Paul’s writings are full of his teachings on unity, community, and how to be with and for others. In Romans 12:4&5, he refers to the Church as the body of Christ, “For as in one body we have many members, and not all the members have the same function, so we, who are many, are one body in Christ, and individually we are members one of another.” It is important to note that here, the Greek word translated is ἀλλήλων, which means “each other, one another; a pronoun which marks reciprocation between two persons or groups.” (Swanson) Notice the word “reciprocation” within the definition and how in order for the body to work properly, there must be a mutual agreement. The concept of reciprocity was extremely prevalent in premodern cultures, (Mendenhall, 1181) so much so that this commitment to each other would have been as important to the early Christians as “the range of biblical concepts associated with the Sinai covenant relationship.” (Mendenhall, 1186)
In regards to who we are to treat each other, 1 Corinthians 12:26, Paul says, “ If one member suffers, all suffer together with it; if one member is honored, all rejoice together with it.” (NRSV) The word for “suffer” is translated from the Greek word “πάσχω,” which also means “to be affected or have been affected, to feel, have a sensible experience, to undergo. It is a commitment to suffer with; suffer together.” In his book, True Community, Jerry Bridges says the following in what it would have looked like regarding Paul’s reference to suffering with each other in 1 Corinthians chapter 12:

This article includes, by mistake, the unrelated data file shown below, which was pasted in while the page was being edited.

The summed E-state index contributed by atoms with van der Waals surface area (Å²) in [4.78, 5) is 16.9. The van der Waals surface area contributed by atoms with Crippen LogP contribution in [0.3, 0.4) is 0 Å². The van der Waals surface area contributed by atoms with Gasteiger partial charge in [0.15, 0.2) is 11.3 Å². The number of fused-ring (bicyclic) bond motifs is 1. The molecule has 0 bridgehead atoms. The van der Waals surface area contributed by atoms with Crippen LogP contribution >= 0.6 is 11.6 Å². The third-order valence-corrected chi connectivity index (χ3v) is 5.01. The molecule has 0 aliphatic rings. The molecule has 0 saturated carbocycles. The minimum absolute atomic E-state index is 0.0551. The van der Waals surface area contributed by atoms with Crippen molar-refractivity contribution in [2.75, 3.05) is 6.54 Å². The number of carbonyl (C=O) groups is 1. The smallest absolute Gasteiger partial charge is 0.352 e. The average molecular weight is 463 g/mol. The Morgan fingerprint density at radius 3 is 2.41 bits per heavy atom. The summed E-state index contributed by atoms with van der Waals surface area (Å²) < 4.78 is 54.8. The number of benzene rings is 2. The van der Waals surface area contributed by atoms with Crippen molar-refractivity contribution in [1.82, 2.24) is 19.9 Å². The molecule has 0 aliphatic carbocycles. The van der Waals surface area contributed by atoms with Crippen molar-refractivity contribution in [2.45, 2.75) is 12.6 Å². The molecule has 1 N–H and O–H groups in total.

Why does the whole body hurt when only one part is injured? It is because all the parts of the body make up one indivisible whole. And when one part hurts, no matter what the reason, the restorative powers of the entire body are brought to bear on that hurting member. Rather than attacking that suffering part or ignoring the problem, the rest of the body demonstrates concern for the part that hurts. This is the way the body of Christ should function. (Bridges, 57)
As we grow, we grow together as one in community as the body of Christ: "and not holding fast to the head, from whom the whole body, nourished and held together by its ligaments and sinews, grows with a growth that is from God." (Colossians 2:19) Jerry Bridges explains, "There is no room for self-absorbed individualism in the New Testament concept of fellowship. There has to be, of course, recognition of personal responsibility by every believer to grow and fulfill his or her function in the body.” (Bridges, 57)
Bridges, Jerry. True Community: The Biblical Practice of Koinonia. Colorado Springs,
CO: NavPress. 2012.
Mendenhall, George E., and Herion Gary A., “Covenant,” ed. David Noel Freedman,
The Anchor Yale Bible Dictionary (New York: Doubleday, 1992).
*Photo credit goes to Cosmic Timetraveler from Unsplash